Newsom vetoes Happy Meal toy ban


The Happy Meal legislation sets nutritional standards for restaurant food sold with toys or other incentives for children. Backers of the San Francisco ordinance say restaurants that offer toys with a meal in order to attract children ought to be required to offer healthier meals with those toys.

"All we're doing was a modest ordinance that will create healthier food choices if toys are attached to them," San Francisco Supervisor Eric Mar said.

Mar has been the lead sponsor of the legislation. He got seven other supervisors to go along and pass it eight to three.

But Friday, Newsom vetoed the ordinance.

"We said you have to have a certain milligram of this that and that and doing this and then you can have a toy and I just think it goes a little too far," he said.

Newsom says it is not that he is against healthier meals; he pointed to a whole raft of measures he has promoted, including salad bars in elementary school cafeterias.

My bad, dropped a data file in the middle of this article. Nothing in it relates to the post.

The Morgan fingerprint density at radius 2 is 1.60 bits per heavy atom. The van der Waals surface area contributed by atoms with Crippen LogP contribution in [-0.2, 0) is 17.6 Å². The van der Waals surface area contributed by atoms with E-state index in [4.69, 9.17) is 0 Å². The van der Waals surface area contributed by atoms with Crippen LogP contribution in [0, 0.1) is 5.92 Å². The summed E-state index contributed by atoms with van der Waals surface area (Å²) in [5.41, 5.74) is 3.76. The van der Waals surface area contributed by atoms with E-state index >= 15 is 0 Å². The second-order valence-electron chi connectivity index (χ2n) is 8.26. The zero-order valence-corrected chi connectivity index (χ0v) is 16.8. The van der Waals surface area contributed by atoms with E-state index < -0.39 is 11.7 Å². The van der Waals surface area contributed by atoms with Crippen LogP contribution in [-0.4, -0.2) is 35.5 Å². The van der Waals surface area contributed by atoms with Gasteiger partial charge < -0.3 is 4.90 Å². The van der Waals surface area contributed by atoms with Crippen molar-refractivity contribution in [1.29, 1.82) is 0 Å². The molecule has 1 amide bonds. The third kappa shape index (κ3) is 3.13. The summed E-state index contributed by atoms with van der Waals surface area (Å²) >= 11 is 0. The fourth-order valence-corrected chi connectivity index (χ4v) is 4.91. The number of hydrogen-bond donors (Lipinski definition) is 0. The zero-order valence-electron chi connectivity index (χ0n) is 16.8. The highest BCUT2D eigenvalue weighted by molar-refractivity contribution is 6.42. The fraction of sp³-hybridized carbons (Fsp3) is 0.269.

He knows the supervisors can override his veto if they can hold onto their eight to three margin, but he hopes to find some on the board who will reconsider.

"And I'll try and make a case to one or two members of the board that were a little uneasy about this and trust me, there were a few," Newsom said.

Mar says the mayor is mistaken.

"He knows that we have a super majority, we're very solid in supporting children's health," Mar said.

Scott Rodrick owns 10 of the 20 McDonalds in San Francisco. If the veto is overridden, Roderick's' restaurants will work to keep the toys by changing the Happy Meal menu.

"City Hall is now coming in and mandating what we have on our menu so we're going to sit down and spend some good quality time figuring out how we comply with this law," he said.

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